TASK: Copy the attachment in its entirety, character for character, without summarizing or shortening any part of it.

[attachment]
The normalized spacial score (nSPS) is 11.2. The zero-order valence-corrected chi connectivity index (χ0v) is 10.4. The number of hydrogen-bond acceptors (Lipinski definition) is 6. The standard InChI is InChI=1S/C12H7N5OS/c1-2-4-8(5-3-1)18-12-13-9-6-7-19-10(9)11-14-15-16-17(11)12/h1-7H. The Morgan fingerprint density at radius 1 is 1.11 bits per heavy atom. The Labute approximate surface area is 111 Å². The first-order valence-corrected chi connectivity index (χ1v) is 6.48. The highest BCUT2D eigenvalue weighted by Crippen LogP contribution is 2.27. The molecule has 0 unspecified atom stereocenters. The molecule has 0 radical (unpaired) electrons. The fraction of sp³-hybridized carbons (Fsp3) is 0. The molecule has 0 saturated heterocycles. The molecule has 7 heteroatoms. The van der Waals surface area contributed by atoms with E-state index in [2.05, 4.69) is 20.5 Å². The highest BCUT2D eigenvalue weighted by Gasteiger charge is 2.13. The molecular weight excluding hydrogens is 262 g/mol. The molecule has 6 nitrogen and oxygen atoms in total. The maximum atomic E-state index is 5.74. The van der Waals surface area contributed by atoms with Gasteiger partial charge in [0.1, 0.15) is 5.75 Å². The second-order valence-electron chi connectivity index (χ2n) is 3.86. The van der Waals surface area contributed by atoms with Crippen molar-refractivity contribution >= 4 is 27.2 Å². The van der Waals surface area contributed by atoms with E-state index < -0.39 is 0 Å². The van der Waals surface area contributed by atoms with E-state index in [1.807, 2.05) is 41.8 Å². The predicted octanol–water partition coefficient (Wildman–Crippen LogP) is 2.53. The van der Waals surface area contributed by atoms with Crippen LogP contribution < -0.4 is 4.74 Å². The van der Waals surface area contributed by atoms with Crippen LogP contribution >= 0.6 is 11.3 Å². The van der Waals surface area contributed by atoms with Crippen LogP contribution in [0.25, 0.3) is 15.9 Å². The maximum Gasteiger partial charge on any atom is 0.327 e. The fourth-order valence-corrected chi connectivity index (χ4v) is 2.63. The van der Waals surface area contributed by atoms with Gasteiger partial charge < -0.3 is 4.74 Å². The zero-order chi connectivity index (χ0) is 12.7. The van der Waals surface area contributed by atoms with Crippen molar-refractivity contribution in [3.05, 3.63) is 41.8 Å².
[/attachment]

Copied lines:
The normalized spacial score (nSPS) is 11.2. The zero-order valence-corrected chi connectivity index (χ0v) is 10.4. The number of hydrogen-bond acceptors (Lipinski definition) is 6. The standard InChI is InChI=1S/C12H7N5OS/c1-2-4-8(5-3-1)18-12-13-9-6-7-19-10(9)11-14-15-16-17(11)12/h1-7H. The Morgan fingerprint density at radius 1 is 1.11 bits per heavy atom. The Labute approximate surface area is 111 Å². The first-order valence-corrected chi connectivity index (χ1v) is 6.48. The highest BCUT2D eigenvalue weighted by Crippen LogP contribution is 2.27. The molecule has 0 unspecified atom stereocenters. The molecule has 0 radical (unpaired) electrons. The fraction of sp³-hybridized carbons (Fsp3) is 0. The molecule has 0 saturated heterocycles. The molecule has 7 heteroatoms. The van der Waals surface area contributed by atoms with E-state index in [2.05, 4.69) is 20.5 Å². The highest BCUT2D eigenvalue weighted by Gasteiger charge is 2.13. The molecular weight excluding hydrogens is 262 g/mol. The molecule has 6 nitrogen and oxygen atoms in total. The maximum atomic E-state index is 5.74. The van der Waals surface area contributed by atoms with Gasteiger partial charge in [0.1, 0.15) is 5.75 Å². The second-order valence-electron chi connectivity index (χ2n) is 3.86. The van der Waals surface area contributed by atoms with Crippen molar-refractivity contribution >= 4 is 27.2 Å². The van der Waals surface area contributed by atoms with E-state index < -0.39 is 0 Å². The van der Waals surface area contributed by atoms with E-state index in [1.807, 2.05) is 41.8 Å². The predicted octanol–water partition coefficient (Wildman–Crippen LogP) is 2.53. The van der Waals surface area contributed by atoms with Crippen LogP contribution < -0.4 is 4.74 Å². The van der Waals surface area contributed by atoms with Crippen LogP contribution >= 0.6 is 11.3 Å². The van der Waals surface area contributed by atoms with Crippen LogP contribution in [0.25, 0.3) is 15.9 Å². The maximum Gasteiger partial charge on any atom is 0.327 e. The fourth-order valence-corrected chi connectivity index (χ4v) is 2.63. The van der Waals surface area contributed by atoms with Gasteiger partial charge < -0.3 is 4.74 Å². The zero-order chi connectivity index (χ0) is 12.7. The van der Waals surface area contributed by atoms with Crippen molar-refractivity contribution in [3.05, 3.63) is 41.8 Å².